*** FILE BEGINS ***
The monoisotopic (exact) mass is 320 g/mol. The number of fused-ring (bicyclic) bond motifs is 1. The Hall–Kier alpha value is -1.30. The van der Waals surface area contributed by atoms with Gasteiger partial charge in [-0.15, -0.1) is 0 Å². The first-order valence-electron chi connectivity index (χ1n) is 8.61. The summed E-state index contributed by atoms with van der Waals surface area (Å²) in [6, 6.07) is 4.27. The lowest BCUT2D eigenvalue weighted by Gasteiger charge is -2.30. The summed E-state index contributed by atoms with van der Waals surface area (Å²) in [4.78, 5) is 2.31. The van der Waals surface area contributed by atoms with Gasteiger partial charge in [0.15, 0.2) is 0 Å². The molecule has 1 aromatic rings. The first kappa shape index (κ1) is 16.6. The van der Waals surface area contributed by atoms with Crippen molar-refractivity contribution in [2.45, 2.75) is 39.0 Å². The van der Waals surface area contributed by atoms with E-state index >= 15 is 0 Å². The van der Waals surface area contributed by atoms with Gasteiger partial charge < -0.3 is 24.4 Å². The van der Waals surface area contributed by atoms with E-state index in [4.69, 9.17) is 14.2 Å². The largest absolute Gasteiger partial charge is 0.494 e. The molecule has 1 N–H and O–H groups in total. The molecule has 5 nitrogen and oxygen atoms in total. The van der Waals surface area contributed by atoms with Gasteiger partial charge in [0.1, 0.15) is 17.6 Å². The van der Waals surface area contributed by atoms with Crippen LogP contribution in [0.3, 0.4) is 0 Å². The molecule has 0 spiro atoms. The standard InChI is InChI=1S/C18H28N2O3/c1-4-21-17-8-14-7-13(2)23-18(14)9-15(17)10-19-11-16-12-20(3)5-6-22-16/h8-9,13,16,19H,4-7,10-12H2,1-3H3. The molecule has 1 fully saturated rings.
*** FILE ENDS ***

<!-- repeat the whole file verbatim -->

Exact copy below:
The monoisotopic (exact) mass is 320 g/mol. The number of fused-ring (bicyclic) bond motifs is 1. The Hall–Kier alpha value is -1.30. The van der Waals surface area contributed by atoms with Gasteiger partial charge in [-0.15, -0.1) is 0 Å². The first-order valence-electron chi connectivity index (χ1n) is 8.61. The summed E-state index contributed by atoms with van der Waals surface area (Å²) in [6, 6.07) is 4.27. The lowest BCUT2D eigenvalue weighted by Gasteiger charge is -2.30. The summed E-state index contributed by atoms with van der Waals surface area (Å²) in [4.78, 5) is 2.31. The van der Waals surface area contributed by atoms with Gasteiger partial charge in [0.15, 0.2) is 0 Å². The molecule has 1 aromatic rings. The first kappa shape index (κ1) is 16.6. The van der Waals surface area contributed by atoms with Crippen molar-refractivity contribution in [2.45, 2.75) is 39.0 Å². The van der Waals surface area contributed by atoms with E-state index >= 15 is 0 Å². The van der Waals surface area contributed by atoms with Gasteiger partial charge < -0.3 is 24.4 Å². The van der Waals surface area contributed by atoms with E-state index in [4.69, 9.17) is 14.2 Å². The largest absolute Gasteiger partial charge is 0.494 e. The molecule has 1 N–H and O–H groups in total. The molecule has 5 nitrogen and oxygen atoms in total. The van der Waals surface area contributed by atoms with Gasteiger partial charge in [0.1, 0.15) is 17.6 Å². The van der Waals surface area contributed by atoms with Crippen LogP contribution in [0.3, 0.4) is 0 Å². The molecule has 0 spiro atoms. The standard InChI is InChI=1S/C18H28N2O3/c1-4-21-17-8-14-7-13(2)23-18(14)9-15(17)10-19-11-16-12-20(3)5-6-22-16/h8-9,13,16,19H,4-7,10-12H2,1-3H3. The molecule has 1 fully saturated rings.